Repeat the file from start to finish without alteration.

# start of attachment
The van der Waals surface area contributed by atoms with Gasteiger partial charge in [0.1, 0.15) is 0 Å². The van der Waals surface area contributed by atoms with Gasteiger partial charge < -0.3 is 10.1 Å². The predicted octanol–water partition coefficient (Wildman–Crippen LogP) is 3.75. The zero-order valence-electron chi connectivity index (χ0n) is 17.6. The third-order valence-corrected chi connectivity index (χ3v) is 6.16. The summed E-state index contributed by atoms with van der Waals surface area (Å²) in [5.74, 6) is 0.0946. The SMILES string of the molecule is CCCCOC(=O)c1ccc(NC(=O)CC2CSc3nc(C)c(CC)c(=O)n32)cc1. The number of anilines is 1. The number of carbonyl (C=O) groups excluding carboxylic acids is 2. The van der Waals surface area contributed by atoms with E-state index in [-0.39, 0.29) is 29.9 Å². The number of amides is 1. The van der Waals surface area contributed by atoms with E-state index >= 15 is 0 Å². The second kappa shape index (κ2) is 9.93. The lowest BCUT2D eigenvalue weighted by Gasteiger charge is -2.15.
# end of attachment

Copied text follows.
The van der Waals surface area contributed by atoms with Gasteiger partial charge in [0.1, 0.15) is 0 Å². The van der Waals surface area contributed by atoms with Gasteiger partial charge < -0.3 is 10.1 Å². The predicted octanol–water partition coefficient (Wildman–Crippen LogP) is 3.75. The zero-order valence-electron chi connectivity index (χ0n) is 17.6. The third-order valence-corrected chi connectivity index (χ3v) is 6.16. The summed E-state index contributed by atoms with van der Waals surface area (Å²) in [5.74, 6) is 0.0946. The SMILES string of the molecule is CCCCOC(=O)c1ccc(NC(=O)CC2CSc3nc(C)c(CC)c(=O)n32)cc1. The number of anilines is 1. The number of carbonyl (C=O) groups excluding carboxylic acids is 2. The van der Waals surface area contributed by atoms with E-state index in [-0.39, 0.29) is 29.9 Å². The number of amides is 1. The van der Waals surface area contributed by atoms with E-state index >= 15 is 0 Å². The second kappa shape index (κ2) is 9.93. The lowest BCUT2D eigenvalue weighted by Gasteiger charge is -2.15.